New guitarist in tow, Farrar sounds in fine form
Cat’s Cradle, Carrboro, NC
September 13, 2009
Last night marked the eleventh or twelfth time I’ve gone to see Jay Farrar live. Long one of my favorite artists, I’ve been a paying customer, traveling the Southeast to see various forms of Farrar’s solo acts and Son Volt lineups. Being the relentless, old-school road warrior that he is, each tour has brought him to my neck of the woods. Farrar’s vocal delivery and brilliant lyrical tales of drift, depression, and the unending pursuit of identity have always resonated with me and ensured that I would buy a ticket. However, as good as he is, I often left the venue feeling as though I had seen that show before and wishing that some more grit and fire would have been added to the proceedings.
Such was my mindset last night as Jay Farrar and his bandmates ambled onstage a little past 10pm. A minor surprise stood stage left as James Walbourne had replaced Chris Masterson on lead guitar. Masterson had been a fine guitarist for the band, ably and creatively flourishing in Son Volt version 2.0 for the past three years. The band’s online blog made no mention of why Masterson is out, instead focusing on the return of Walbourne, who has previously logged time on earlier tours with Farrar and multi-instrumentalist Mark Spencer, and most recently played lead guitar in The Pretenders. Walbourne proved his chops early and often in the show, firing off fierce solos that rattled the bones of songs like “Medication”, “Down to the Wire”, and “Tear Stained Eye”. Spencer added graceful pedal steel throughout the show as well, particularly on new American Central Dust tracks “Cocaine and Ashes” “Strength and Doubt”, and “Jukebox of Steel”, which were all given a bonus extra punch in the live setting. Rounding out the five-piece was the stellar rhythm section of bassist Andrew Duplantis and drummer Dave Bryson, who pounded away at the backbeat of each song’s foundation.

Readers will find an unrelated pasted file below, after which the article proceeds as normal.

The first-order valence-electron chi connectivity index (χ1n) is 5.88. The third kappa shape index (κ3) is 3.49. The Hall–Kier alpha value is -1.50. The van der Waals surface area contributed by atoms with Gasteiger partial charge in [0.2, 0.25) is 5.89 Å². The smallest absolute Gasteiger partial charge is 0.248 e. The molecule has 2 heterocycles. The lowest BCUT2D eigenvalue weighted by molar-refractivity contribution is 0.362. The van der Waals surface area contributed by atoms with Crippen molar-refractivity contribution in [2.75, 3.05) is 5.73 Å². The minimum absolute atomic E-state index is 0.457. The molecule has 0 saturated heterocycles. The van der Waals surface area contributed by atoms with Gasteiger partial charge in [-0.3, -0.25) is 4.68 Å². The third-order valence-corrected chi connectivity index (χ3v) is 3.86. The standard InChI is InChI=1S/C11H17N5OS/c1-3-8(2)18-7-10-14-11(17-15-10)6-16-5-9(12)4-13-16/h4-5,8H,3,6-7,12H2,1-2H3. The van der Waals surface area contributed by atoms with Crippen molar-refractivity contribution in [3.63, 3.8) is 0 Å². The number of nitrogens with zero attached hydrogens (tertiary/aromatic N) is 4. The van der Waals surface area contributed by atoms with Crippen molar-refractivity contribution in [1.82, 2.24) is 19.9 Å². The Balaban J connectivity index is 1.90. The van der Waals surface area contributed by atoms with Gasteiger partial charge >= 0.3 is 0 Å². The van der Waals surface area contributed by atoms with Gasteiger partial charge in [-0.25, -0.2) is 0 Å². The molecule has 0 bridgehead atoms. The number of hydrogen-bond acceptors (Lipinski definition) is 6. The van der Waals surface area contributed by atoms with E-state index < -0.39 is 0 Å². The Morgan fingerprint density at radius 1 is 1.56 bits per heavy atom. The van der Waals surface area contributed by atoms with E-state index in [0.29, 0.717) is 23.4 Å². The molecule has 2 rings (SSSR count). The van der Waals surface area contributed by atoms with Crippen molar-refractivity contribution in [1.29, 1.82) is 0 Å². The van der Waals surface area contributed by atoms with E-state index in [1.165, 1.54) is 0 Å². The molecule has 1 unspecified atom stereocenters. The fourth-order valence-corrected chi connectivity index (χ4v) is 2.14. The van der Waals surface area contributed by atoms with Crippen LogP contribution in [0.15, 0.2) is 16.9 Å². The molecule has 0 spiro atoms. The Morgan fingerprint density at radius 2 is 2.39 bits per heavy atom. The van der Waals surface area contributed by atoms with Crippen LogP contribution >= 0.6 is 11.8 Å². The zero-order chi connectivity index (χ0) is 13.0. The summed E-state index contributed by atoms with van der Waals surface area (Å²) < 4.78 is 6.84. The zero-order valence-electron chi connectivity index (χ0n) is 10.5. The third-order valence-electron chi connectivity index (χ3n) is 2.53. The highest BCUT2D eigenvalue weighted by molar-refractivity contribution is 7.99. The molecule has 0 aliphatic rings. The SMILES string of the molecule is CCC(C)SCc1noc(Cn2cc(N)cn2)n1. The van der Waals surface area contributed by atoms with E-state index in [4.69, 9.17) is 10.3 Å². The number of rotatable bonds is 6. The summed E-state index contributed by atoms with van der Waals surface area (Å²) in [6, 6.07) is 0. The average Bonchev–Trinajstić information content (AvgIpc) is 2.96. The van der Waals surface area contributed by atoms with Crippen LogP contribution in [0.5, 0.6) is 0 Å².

Farrar, for his part, seemed renewed by the addition of Walbourne. The two repeatedly squared off and alternated solos, with Farrar nodding approval at the sounds emanating from the stage. And for a man who rarely if ever interacts with the crowd, we were treated with an early and enthusiastic “How the hell are you Chapel Hill?” Whether this was a one-night high point or a sign of things to come for the remaining weeks of the tour remains to be seen. But, for Son Volt fans, last night was a positive glimpse into a focused and hungry band, one that was in danger of getting bogged down by a distant and studio-sounding live show. Jay Farrar’s songs have never suffered for lyrical grace and insight; it’s the presentation that sometimes lacked vigor. James Walbourne added a much needed dose of rock and roll swagger to Farrar’s meditations of the American Dream.